An audit of the Irish debt commissioned by Debt and Development Coalition Ireland found that Ireland’s debt, including contingent liabilities, had reached a staggering €371.1 billion - the equivalent to almost 300 percent of Irish national income. Repayments to one bank alone, Anglo Irish Bank, could total as much as €47.9 billion by 2031, which is equivalent to 30 percent of Ireland’s GDP. Anglo was totemic of the casino capitalism that underpinned the collapse and, according to O’Toole, had lent a secret consortium of investors ‘€300 million to buy the bank’s own shares’ with a further ‘€250 million given in loans to its own directors’. The country has been enraged by the disclosure of taped telephone conversations between bank executives arrogantly predicting a state and European bailout, fully aware of the consequences of their fraudulent activity for the bank employees, the Irish economy and its people. As O’Toole suggests: ‘The bankers’ verbal strutting is rooted in a simple truth: the Irish banking system had already got away with a monumental fraud on the State’.
Since the crisis and the bailout, inequality has widened in Ireland with a 2011 European Anti-Poverty Network report finding that the top 1 percent of the Irish population held 20 percent of the wealth, the top 2 percent controlled 30 percent and the top 5 percent disposed of 40 percent of private assets. This statistic is borne out by a report from Merrill Lynch, the wealth management division of Bank of America, which found that the number of millionaires in Ireland peaked at 20,400 in 2007, a figure which fell by more than 4,000 in 2008, but increased again to 18,100 in 2009. The current Fine Gael-Labour Coalition government elected in 2011 has not only adhered to the terms of the troika deal but converted promissory notes issued against the debts accrued by Anglo Irish Bank and Irish Nationwide Building Society into sovereign bonds (state debt) with a longer repayment period but with no element of cancellation. The short-term savings arising from this strategy (approximately €1 billion) are likely to be used to accelerate debt and deficit reduction rather than mitigate the effects of the government’s austerity measures on the Irish people grappling with private debt or living with reduced welfare protection.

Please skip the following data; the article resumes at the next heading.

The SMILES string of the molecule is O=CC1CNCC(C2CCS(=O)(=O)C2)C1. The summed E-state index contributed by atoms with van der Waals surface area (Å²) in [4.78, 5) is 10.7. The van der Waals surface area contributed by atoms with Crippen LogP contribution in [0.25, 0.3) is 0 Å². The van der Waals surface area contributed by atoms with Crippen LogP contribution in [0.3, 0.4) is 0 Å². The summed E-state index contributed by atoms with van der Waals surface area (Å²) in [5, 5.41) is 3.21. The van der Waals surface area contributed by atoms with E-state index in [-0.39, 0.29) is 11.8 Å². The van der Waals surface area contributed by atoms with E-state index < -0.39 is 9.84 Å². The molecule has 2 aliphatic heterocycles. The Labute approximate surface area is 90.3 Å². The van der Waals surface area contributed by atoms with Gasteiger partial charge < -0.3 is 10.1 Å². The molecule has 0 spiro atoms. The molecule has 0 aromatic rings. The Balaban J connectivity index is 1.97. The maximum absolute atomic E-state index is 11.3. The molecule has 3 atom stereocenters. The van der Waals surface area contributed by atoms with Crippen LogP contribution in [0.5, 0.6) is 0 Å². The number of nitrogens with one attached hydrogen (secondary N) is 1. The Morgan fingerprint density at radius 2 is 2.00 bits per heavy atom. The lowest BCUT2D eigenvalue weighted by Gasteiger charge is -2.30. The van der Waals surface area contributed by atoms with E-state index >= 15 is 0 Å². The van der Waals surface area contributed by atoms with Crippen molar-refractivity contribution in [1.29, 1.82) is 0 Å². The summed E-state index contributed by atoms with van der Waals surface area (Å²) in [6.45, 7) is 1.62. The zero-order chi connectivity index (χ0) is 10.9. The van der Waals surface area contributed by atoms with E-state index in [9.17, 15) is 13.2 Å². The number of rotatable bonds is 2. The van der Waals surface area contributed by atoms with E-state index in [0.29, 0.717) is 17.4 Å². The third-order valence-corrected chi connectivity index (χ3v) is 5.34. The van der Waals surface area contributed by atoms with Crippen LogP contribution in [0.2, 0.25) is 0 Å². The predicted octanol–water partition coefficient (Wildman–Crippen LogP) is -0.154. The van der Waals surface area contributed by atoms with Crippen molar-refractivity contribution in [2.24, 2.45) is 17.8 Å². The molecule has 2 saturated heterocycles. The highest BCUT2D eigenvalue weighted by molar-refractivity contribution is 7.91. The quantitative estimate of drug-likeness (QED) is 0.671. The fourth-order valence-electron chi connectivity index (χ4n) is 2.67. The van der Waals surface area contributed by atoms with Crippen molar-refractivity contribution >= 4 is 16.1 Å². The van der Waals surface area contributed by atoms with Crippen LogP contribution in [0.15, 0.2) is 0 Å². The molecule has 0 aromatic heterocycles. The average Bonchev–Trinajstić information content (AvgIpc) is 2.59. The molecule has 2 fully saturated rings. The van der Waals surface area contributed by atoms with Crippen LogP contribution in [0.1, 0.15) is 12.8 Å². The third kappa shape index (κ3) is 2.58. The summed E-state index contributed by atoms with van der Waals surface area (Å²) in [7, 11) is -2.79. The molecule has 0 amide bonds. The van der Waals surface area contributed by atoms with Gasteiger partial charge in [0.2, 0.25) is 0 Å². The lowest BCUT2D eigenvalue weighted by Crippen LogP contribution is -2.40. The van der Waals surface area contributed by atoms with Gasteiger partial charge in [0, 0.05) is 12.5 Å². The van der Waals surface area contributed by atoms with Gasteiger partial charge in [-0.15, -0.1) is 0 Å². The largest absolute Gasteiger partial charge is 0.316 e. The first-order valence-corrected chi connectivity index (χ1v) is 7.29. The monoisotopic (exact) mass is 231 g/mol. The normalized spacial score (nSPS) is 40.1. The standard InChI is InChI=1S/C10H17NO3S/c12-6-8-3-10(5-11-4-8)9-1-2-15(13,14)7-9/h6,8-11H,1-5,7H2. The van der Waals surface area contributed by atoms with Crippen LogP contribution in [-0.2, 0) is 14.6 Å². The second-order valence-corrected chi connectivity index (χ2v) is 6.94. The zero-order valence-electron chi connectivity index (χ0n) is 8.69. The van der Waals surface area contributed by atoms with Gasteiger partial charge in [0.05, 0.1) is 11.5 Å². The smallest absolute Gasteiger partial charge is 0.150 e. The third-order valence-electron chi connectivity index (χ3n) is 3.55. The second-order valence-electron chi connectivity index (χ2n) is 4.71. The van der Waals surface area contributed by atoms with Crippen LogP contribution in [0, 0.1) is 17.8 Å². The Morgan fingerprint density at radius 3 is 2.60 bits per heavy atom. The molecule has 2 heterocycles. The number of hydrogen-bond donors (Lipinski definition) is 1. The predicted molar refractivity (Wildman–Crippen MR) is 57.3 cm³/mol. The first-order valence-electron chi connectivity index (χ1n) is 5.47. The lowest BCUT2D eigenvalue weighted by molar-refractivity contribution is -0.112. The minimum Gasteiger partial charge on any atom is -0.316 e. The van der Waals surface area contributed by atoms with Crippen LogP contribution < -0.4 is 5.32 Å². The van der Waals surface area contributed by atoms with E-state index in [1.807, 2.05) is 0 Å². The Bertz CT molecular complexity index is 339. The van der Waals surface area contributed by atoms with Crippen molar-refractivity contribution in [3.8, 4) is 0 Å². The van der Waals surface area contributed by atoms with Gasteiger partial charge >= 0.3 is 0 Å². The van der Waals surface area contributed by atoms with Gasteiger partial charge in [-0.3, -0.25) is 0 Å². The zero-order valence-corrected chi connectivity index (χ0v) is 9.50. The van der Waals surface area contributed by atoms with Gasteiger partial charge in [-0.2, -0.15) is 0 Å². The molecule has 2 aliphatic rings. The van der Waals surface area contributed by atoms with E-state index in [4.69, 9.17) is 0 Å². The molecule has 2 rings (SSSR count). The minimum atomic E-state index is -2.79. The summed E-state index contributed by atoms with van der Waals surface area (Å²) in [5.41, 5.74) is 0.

According to Social Justice Ireland, 15.8 percent of the Irish people live in poverty which is greater than the figure for 1994 (15.6 percent) before the Celtic Tiger started to roar. The unemployment rate in 2012 was 14.8 percent, creeping up to the 16.3 percent level of 1988, and even more worrying is the fact that in 2010, 29.1 percent of households at risk of poverty were headed by someone in employment. To add to the gloom, house repossessions are set to rise following a decision by the Central Bank in June 2013 to forego a one year protection for indebted house owners from repossession. These statistics are a damning indictment of the government’s strategy of austerity and cuts to public services as a route toward renewed economic prosperity. Ashoka Mody, the former IMF head of mission to Ireland, has suggested that austerity was a ‘potentially self-defeating policy’ because of the lack of growth and failure to reduce debt. Mody said: ‘We have to ask ourselves why Ireland is not growing . . . It’s hard for me to believe that austerity is not contributing to this’. He added that there was ‘not one single historical instance’ where austerity policies have led to an exit from heavy debt burden.